The Hearing of Octomom's Doctor and the Medical Ethics Debate
By Melissa Ford on October 20, 2010
BlogHer Original Post
She's the news story that will never end -- Nadya Sulemnan, otherwise known as Octomum, is back on CNN. Well, more accurately, her doctor, Michael Kamrava, is in the news, though it's impossible to discuss one without the other. Currently, he is taking part in a hearing that will determine whether or not he should lose his medical license. He has already lost his membership to the non-profit group, ASRM (American Society for Reproductive Medicine).
On one hand, it seems like a no-brainer. Beyond the Suleman case, there are other reasons Kamrava is having this hearing. With Suleman, guidelines state that doctors should transfer "no more than two embryos for women under 35 years old and no more than five for women over 40." He clearly violated the guidelines, and in doing so, put a patient's life in grave danger as well as the lives of her unborn children. Just because the story has a happy ending (is it a happy ending?) doesn't mean that the medical board should forget the statistically much more likely ending which could have included maternal death or neonatal death due to premature birth.
An expert witness inadvertently stated the heart of the matter. Dr. Victor Fujimoto was asked by the deputy attorney about Suleman's request to transfer 12 embryos.
When Alvarado asked him if it is not a doctor's responsibility to protect a patient from themselves, he answered "Sometimes."
There are clearly times when we'd fight just as hard for the right to not accept a doctor's protection. We can point to plenty of cases where we want the patient's voice to be heard, even when they are taking a risk with their life. Can we have it both ways?
For instance, VBAC (vaginal birth after cesarean) is a popular hot topic. The decision for a VBAC should be solely between the patient and doctor since only these two individuals have the woman's medical information. Yet what about women who rest in that grey zone for VBAC, neither clearly safe to attempt it, nor high risk for a uterine rupture? Is it the doctor's responsibility to protect the patient from herself and make the call, or is it the patient's right to decide once they've weighed the risks?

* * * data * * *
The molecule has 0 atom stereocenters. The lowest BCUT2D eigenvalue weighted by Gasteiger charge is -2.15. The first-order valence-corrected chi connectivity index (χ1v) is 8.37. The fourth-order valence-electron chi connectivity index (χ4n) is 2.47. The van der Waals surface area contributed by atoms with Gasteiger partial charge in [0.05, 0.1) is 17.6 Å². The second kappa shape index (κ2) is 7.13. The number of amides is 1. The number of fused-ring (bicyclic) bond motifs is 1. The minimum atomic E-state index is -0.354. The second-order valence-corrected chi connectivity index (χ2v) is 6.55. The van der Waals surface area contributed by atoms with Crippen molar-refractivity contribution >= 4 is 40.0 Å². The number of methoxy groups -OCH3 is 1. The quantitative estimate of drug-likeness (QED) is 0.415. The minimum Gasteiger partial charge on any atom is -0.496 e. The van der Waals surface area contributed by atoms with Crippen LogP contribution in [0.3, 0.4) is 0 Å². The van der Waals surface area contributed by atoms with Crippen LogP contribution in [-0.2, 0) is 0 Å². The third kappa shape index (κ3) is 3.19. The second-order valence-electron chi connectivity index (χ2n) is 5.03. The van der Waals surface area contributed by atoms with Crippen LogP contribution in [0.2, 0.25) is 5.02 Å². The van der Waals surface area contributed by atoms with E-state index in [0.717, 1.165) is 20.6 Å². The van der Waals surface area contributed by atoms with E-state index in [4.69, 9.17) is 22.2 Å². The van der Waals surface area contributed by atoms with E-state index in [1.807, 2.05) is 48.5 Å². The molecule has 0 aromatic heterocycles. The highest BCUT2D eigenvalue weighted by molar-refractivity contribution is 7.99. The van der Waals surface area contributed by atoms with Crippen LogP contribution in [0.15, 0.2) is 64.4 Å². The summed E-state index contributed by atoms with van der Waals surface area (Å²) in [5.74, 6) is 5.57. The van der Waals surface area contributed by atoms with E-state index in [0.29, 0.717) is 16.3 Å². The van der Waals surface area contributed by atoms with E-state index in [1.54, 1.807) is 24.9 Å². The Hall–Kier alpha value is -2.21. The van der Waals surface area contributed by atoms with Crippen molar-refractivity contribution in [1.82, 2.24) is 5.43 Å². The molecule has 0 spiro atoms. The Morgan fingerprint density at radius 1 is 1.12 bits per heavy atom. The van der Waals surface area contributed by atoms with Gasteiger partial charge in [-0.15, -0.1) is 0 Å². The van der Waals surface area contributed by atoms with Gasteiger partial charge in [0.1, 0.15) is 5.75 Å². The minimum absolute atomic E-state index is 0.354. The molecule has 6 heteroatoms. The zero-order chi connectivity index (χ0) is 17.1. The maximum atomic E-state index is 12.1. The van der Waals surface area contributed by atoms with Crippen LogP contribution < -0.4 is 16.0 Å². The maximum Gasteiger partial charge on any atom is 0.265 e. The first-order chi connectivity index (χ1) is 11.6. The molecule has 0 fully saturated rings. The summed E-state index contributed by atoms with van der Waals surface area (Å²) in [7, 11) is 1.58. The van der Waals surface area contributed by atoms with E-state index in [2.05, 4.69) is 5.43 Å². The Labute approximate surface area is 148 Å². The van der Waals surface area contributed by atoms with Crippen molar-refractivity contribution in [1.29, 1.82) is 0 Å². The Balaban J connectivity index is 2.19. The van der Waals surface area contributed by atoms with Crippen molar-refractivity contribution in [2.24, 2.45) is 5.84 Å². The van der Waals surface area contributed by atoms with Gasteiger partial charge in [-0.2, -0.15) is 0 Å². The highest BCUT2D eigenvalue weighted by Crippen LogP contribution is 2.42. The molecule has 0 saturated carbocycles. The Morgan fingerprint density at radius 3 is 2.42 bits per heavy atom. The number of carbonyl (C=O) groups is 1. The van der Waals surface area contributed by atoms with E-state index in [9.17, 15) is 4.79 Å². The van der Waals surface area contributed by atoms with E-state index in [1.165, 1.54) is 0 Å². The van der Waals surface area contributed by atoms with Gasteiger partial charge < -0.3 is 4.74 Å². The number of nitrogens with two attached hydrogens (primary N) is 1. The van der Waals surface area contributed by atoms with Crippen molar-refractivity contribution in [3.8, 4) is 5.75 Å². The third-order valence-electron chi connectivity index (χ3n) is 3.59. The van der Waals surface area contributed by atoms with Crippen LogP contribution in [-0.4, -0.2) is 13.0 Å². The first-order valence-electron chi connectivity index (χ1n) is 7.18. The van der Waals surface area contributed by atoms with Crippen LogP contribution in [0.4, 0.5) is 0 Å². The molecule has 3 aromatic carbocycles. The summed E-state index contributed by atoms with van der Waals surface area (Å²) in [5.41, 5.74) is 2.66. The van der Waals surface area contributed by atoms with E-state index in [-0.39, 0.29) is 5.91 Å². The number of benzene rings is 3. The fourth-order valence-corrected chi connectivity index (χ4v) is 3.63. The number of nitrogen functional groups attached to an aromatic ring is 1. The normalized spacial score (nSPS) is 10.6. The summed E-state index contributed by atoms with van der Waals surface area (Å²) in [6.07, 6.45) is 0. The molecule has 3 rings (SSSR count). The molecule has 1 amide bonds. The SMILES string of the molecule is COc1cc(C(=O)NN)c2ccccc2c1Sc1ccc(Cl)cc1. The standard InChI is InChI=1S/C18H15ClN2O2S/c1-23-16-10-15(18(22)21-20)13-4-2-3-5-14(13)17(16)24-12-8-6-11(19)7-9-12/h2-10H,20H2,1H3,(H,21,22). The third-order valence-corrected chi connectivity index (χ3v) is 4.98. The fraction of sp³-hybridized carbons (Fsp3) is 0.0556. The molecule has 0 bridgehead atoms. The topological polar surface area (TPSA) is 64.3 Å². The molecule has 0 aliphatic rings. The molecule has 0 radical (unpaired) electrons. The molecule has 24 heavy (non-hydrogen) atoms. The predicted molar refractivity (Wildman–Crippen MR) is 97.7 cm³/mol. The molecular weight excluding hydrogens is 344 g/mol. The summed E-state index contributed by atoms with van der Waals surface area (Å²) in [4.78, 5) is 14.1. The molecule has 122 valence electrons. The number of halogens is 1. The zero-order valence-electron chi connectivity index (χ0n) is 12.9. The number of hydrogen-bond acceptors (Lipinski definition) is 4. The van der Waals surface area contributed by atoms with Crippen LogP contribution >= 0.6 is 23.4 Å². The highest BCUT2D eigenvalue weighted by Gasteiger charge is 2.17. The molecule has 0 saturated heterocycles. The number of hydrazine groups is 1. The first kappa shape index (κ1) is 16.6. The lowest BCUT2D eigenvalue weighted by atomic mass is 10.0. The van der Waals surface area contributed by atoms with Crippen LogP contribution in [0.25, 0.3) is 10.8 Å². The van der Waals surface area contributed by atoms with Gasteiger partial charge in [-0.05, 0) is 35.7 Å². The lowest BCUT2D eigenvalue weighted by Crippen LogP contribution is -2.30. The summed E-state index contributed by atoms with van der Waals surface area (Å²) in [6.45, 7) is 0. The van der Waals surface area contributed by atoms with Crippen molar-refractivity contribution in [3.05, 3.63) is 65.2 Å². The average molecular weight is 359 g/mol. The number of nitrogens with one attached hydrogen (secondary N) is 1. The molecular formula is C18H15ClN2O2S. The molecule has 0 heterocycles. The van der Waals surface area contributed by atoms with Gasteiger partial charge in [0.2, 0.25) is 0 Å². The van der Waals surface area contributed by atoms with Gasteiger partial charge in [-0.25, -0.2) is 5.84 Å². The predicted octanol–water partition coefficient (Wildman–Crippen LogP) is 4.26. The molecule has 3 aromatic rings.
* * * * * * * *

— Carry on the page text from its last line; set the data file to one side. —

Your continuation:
Moving up to an even greyer area, the case of Virginia v. Cherrix. Abraham Starchild Cherrix (also called Wolf) refused to continue chemotherapy in order to combat Hodgkin's disease. In refusing treatment, is the doctor allowing a patient to put themselves in harm's way, and is it that doctor's job to protect that patient from themselves?
Clearly, doing something to the body is quite different than withholding something from the body, though the end result may be the same. Still, this is a discussion we need to have because the meeting of religion and medicine could lead to more Suleman-like situations down the road (and for the record, Suleman is not the first person to have 12 embryos transferred. She is simply the first person who had 8 embryos implant and carried and delivered all 8 babies. People never hear about other cases because either none or a lower amount of the embryos implant).
Some religions have made clear statements against the freezing of embryos. But in a medical procedure that is just as much art as science, it is impossible to control how many viable embryos are created in the end. Doctors need to encourage the production of multiple embryos in order to give patients a chance of having one or two viable embryos for transfer. But what about the lucky few who create many viable embryos in a cycle? If they are against freezing embryos or destroying embryos, are religious organizations encouraging them to transfer too many embryos (legally sharing the embryos in this situation becomes almost impossible without freezing the remaining embryos)?
Please remember in thinking about this case, while Dr. Kamvara was negligent, he is not the first doctor to transfer more embryos than the human body can safely carry. While some people who have multiple embryo transfers (MET) end up with twins or higher order multiples, many patients who have a MET end up with a singleton. And while single embryo transfers (SET) would obviously be the ideal, what stops most people from electively opting for a SET is the high cost of IVF, which is often not covered by insurance. Medical ethical dilemmas may seem to have a clear solution until you consider the other pieces of the puzzle.
Fertility procedures have been keeping medical ethicists busy, but the question of whether a doctor should follow the request of a patient isn't unique to the fertility world. Do you believe a doctor should follow the wishes of his patient if that wish has the potential to harm them?
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